The group made its way across the city, against a cinematic backdrop of cherry trees in bloom. In D.C., they also met with, among others, Chris Gillyard ’08, of NEC National Security Systems; Steven A. Smith ’86 and Jessie Corradi ’08 of the United States International Development Finance Corp.; and Burth Lopez ’01, formerly of the Mexican American Legal Defense and Educational Fund.

A group gathers in a conference room for conversation.

U.S. State Department

Alumni: Bonnie Jenkins ’82

Alumni Stories: “I’m the first African American woman to be under secretary, but I’m sure I won’t be the last,” says Bonnie Jenkins ’82, who is one of the six under secretaries working with Secretary of State Antony J. Blinken, each responsible for a different area of statecraft. Jenkins is an expert on arms control and nonproliferation of weapons of mass destruction. At Amherst, she majored in psychology and Black studies and did an internship at the Pentagon shortly after graduation. “I had a mentor there,” she told the students. “And I’d follow him to meetings where they were talking about missiles and nuclear weapons, and I thought, ‘Oh, God, this is great!’

Career Advice: Honor the dialogue process. Honon Lee ’25 asked Jenkins about what it’s like to negotiate with other countries. “Usually there have been other people before you who have gotten a sense of where the parties are before you sit down,” she answered. “You already know what they have been a stickler on, and where to push on which situation. I always go in there hopeful that there will be a positive result. But there is also a value in having dialogue even if the situation is challenging. Even if there isn’t a good relationship, you can have a diplomatic process for trying to resolve an issue.”

Amherst students pose for a photo in front of artwork displayed inside the World Bank.

The World Bank

Alumni: Vinh Nguyen ’81, Yinan Zhang ’12, Maria Ruth Jones ’05

Alumni stories: Vinh Nguyen ’81, director at The World Bank, explained one of the basic premises of this imposing institution, namely that it is built to offer better loans to poorer countries. “Take El Salvador,” he said. “It wants to fund a project. If it goes to Wall Street first, it can borrow at 10 years at 8 percent. It can’t manage that. But if it goes to the World Bank, because our credit is so good—since it's backed by 97 countries—we can give a much better deal, like a loan to be paid off over 25 years at 6 percent.”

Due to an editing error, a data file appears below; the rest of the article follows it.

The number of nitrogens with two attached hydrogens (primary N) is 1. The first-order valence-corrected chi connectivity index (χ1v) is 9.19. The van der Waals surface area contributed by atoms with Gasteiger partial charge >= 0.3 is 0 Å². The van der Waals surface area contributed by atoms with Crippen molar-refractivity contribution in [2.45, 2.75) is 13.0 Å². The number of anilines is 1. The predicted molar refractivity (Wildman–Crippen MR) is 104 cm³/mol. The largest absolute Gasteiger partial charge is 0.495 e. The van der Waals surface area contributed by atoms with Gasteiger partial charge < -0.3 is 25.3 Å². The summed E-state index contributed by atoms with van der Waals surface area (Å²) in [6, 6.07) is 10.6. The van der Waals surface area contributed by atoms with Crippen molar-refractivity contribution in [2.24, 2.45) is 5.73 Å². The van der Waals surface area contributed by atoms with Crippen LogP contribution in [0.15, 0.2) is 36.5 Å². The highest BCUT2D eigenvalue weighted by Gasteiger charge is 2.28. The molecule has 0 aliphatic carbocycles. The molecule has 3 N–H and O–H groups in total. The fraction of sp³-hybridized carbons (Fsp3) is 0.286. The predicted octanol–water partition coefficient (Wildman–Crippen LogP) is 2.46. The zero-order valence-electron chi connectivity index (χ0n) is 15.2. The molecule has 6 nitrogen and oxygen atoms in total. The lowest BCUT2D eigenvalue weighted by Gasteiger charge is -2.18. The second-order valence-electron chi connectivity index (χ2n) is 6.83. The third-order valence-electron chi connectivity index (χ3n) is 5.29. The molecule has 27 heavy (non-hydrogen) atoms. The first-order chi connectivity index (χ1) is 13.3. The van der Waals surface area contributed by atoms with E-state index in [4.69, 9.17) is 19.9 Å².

Yinan Zhang ’12, operations officer, spoke of her work on supporting regional cooperation in South Asia, “one of the regions most prone to climate disasters,” she said. “And devastating floods do not respect national borders. We encourage countries to work together,” she added, in this case sharing data and developing early warning services.

Maria Ruth Jones ’05, senior economist, labors in the “knowledge arm of the bank,” she says, while other areas deliver the projects. (She is standing at the photo’s far right.) When she joined her division, it had a half dozen people; now it has 270: “We have grown so we can do impact evaluations in all the regions in which World Bank invests.”

Career advice: Go to grad school, and find a professor who consults with an agency you’re interested in. Many of the professors at grad schools focused on international affairs are also World Bank consultants. Learn about their consultancy and, once you hit mid-career, consider a consultant position yourself. That’s how Jones came to the organization. “Go from one project to the next and build your CV,” said Nguyen. “That’s how 80 percent of the people at the World Bank got a job here.”

A group gathers in a conference room for conversation.

Urban Institute

Alumni: Kimberlyn Leary ’82